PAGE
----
IMG_2986.JPG
Great pizza. Flaky bread, generous amounts of tomato sauce, and stringy savoury cheese.
IMG_2987.JPG
I love meat. Did I mention I love meat? A lamb shank to die for. Tender, unctuous, meltingly gamy, along with garlic mash. Yum.
IMG_2988.JPG
A well oiled pasta. Scallops and chillis with arugula. Fresh bitter bite of arugula combined with the very rich mouthfeel of generously garlick-ed pasta made for a very satisfying experience.
IMG_2990.JPG
The obligatory salad - I need my fibre
IMG_2991.JPG
Chocolatello and Limoncello. An after dinner digestif. A sweet, chocolate liquor with the warmth of alcohol steaming its way up your nose OR a lemony but NOT tart sweetness with the bitter bite of grain alcohol soothing its way down your throat was the perfect way of ending your meal.
IMG_2994.JPG
A peach tart with warm vanilla creme sandwiched between flaky layers of warm pastry. Imagine if you will, cool & sweet but firm peaches resting on a luscious, lustrous vanilla creme, sandwiched between buttery flaky and warm pastry. With every bite you experience the perfect contrast of flavour, temperature and texture.
IMG_2995.JPG
Strachiatella. A white and dark chocolate combo in a chocolate wafer cup. Good, honest, home made Gelato.
IMG_2997.JPG
A Chocolate flan with chocolate sauce garnished with blueberries. A Nerovivo take on the classic fallen chocolate cake with the warm molten centre. Good chocolate is the secret here and Paolo did not skimp.

Nerovivo. Thoroughly recommended. For 5 people, 2 bottles of wine and great food, a bill just a touch over RM600. What more could you ask for in KL?

Nerovivo
3A, Jalan Ceylon
50200 Kuala Lumpur
tel: 03-20703120

Red Ginger at Northpoint

By Allan Yap & Nigel A. Skelchy

DSC_0094.JPG
I was unsure of what to expect. In a way it was an "official" Food Bloggers gathering. "Flogger" seems to trivial a word for the event. In effect, we were at a "food review." Given that I do this for fun and am strictly speaking, a "life" blogger, I was not sure of the applicability of the "association."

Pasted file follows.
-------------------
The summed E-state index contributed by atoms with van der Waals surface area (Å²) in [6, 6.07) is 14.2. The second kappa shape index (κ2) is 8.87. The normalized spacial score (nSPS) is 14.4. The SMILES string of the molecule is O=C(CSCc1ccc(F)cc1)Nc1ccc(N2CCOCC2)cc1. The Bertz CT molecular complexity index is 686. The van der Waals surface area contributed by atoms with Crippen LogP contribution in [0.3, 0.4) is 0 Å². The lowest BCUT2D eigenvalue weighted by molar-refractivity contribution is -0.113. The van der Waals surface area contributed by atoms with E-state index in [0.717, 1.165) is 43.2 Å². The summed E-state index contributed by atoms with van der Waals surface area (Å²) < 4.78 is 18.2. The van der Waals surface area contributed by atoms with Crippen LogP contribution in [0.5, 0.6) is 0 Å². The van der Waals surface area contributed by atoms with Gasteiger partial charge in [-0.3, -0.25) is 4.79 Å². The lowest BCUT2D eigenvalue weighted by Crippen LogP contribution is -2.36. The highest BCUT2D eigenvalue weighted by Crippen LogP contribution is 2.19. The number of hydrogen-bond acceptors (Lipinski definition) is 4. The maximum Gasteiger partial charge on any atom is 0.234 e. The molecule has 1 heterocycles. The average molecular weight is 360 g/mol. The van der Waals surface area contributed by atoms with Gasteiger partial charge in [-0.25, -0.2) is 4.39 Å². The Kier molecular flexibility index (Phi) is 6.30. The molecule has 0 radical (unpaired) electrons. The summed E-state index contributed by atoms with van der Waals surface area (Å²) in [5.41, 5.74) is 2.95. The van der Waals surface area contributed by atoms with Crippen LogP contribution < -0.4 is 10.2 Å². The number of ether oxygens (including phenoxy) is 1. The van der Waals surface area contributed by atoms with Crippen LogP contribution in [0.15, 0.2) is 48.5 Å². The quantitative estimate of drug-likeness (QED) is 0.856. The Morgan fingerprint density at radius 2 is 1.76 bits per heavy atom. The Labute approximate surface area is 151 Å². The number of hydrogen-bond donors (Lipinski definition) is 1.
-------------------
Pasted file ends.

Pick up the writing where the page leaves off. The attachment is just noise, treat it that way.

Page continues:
DSC_0090.JPG

Kudos do go to Tim of 3meals.com for organising this event, however, as it was still a way of the floggers to get together. I still think that the informal gatherings are best however as we don't do this for a living. And the consequences of formalising any organisation are very serious and I believe that if there were such an organisation, journalistic ethics would come into play.

All these musings did not stop us from enjoying ourselves though and a huge debt of thanks goes to Elizabeth Chen of Red Ginger who was kind enough to sponsor this food bloggers dinner. It was very sweet of her.

I've been to Red Ginger in Plaza Damansara before (at least 3 or 4 times) and Elizabeth is a dear friend who started this business because of a passion for food, something we both have in common. Allan and I first met her at a catering function she did about 5 years ago. She uses all natural ingredients and traditional methods of extracting flavour from all her ingredients to give traditional Chinese and Nyonya dishes a maximum flavour lift. Furthermore, whatever you choose to eat there IS good value for money.

I've always believed in value for money though. Not CHEAP. But VALUE for money. There's a huge difference. If someone charged me an average of RM40 per meal but gave me great ingredients, presented it nicely, flavoured well, and paid attention to detail and service then I have no problems enjoying myself and paying for the privilege.

However, if a restaurant charged me RM20 but gave me sub par service, sub par portions, and bad service, it wouldn't matter how low the price was, I would never go back AND I'd kick up a fuss about it.

With Elizabeth, based on the number of times I've been to her Plaza Damansara restaurant, and now her Northpoint one, I would say I would certainly return for honest, well cooked, well portioned, local food, with her touch. The service has always been quiet, friendly and unobtrusive. Don't get me wrong, the service is NOT fine dining. It's "down home."

DSC_0138.JPG
Dry Curry Sang Har Noodle